U.S. doctors biopsy about two million possible melanomas each year and diagnoses are uncertain in 280,000 (14%) of them. Now, a new test can separate melanomas from harmless skin lesions on the basis of 23 genes. Called myPath Melanoma, the test was run on 450 skin biopsies and was more than 90% accurate, according to results reported at the 2013 meeting of the American Society of Dermatopathology. On the strength of these results, the $1,500 test is now being piloted by selected dermatopathologists.
The same imaging technology used at airport security checkpoints could also help us find melanomas that we can’t see yet, according to research presented at the American Chemical Society’s fall 2013 meeting. The technology uses terahertz rays (T-rays), which are the wavelengths between microwaves and the infrared rays that we feel as heat. In contrast to X-rays, T-rays are not ionizing and so are much safer, penetrating only a few millimeters into the skin. Melanomas start in the deepest part of the skin’s outer layer, long before they appear on the surface as mole-like growths. Early results suggest that dermatologists could use T-rays to diagnose melanomas that are just beginning to form.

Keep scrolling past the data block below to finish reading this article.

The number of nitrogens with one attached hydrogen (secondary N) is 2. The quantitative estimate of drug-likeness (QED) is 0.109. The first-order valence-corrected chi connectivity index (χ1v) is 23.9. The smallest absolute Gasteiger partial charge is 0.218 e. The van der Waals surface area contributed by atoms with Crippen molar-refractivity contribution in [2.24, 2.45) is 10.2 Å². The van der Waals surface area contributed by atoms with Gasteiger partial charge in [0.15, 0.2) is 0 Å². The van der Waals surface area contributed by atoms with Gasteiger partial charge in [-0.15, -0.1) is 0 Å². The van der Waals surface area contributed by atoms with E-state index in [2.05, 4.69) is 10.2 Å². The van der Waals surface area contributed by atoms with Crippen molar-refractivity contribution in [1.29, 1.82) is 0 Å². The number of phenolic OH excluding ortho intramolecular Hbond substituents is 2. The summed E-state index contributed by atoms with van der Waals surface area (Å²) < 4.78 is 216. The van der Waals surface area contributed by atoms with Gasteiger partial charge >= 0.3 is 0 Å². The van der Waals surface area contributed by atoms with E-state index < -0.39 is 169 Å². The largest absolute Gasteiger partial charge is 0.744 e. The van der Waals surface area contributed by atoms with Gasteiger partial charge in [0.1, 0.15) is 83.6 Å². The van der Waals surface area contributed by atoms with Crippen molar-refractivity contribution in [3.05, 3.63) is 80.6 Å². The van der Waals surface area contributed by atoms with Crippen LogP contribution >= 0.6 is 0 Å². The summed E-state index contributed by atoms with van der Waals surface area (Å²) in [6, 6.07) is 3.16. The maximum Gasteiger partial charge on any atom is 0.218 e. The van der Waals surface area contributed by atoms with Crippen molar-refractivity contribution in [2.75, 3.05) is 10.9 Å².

Many dermatologists worry about missing melanomas, and in 2011 the FDA approved a tool that could help them catch more of these aggressive skin cancers. But the word is still out on whether it works. Called MelaFind, the device can ‘see’ 2.5 mm deep into the skin, makes images of different layers, and uses pattern-recognition algorithms to assess the likelihood of melanoma. Drawbacks include that MelaFind can only be used on small pigmented spots and that it gives a lot of false positives, which could lead to unnecessary biopsies. But dermatologists who use this tool say that they use their own judgment to make the final call and that MelaFind makes them more confident in their diagnoses.